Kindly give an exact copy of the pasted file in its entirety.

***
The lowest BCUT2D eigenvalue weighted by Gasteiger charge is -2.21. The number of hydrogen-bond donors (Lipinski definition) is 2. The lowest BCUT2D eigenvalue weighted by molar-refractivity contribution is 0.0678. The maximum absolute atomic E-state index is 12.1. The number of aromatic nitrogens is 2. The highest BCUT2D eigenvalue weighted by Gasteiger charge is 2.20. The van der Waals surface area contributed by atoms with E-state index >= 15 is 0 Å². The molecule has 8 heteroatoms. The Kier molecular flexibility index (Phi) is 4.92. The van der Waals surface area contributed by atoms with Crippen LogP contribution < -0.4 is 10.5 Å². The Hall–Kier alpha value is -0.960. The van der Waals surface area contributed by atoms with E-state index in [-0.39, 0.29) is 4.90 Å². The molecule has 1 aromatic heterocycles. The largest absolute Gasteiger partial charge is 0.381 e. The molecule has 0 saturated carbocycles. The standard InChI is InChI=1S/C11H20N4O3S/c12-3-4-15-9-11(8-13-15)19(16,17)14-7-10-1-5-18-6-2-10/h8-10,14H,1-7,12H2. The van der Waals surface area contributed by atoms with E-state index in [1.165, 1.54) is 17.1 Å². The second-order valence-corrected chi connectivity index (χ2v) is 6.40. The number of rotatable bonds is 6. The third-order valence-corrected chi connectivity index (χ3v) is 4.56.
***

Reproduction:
The lowest BCUT2D eigenvalue weighted by Gasteiger charge is -2.21. The number of hydrogen-bond donors (Lipinski definition) is 2. The lowest BCUT2D eigenvalue weighted by molar-refractivity contribution is 0.0678. The maximum absolute atomic E-state index is 12.1. The number of aromatic nitrogens is 2. The highest BCUT2D eigenvalue weighted by Gasteiger charge is 2.20. The van der Waals surface area contributed by atoms with E-state index >= 15 is 0 Å². The molecule has 8 heteroatoms. The Kier molecular flexibility index (Phi) is 4.92. The van der Waals surface area contributed by atoms with Crippen LogP contribution < -0.4 is 10.5 Å². The Hall–Kier alpha value is -0.960. The van der Waals surface area contributed by atoms with E-state index in [-0.39, 0.29) is 4.90 Å². The molecule has 1 aromatic heterocycles. The largest absolute Gasteiger partial charge is 0.381 e. The molecule has 0 saturated carbocycles. The standard InChI is InChI=1S/C11H20N4O3S/c12-3-4-15-9-11(8-13-15)19(16,17)14-7-10-1-5-18-6-2-10/h8-10,14H,1-7,12H2. The van der Waals surface area contributed by atoms with E-state index in [1.165, 1.54) is 17.1 Å². The second-order valence-corrected chi connectivity index (χ2v) is 6.40. The number of rotatable bonds is 6. The third-order valence-corrected chi connectivity index (χ3v) is 4.56.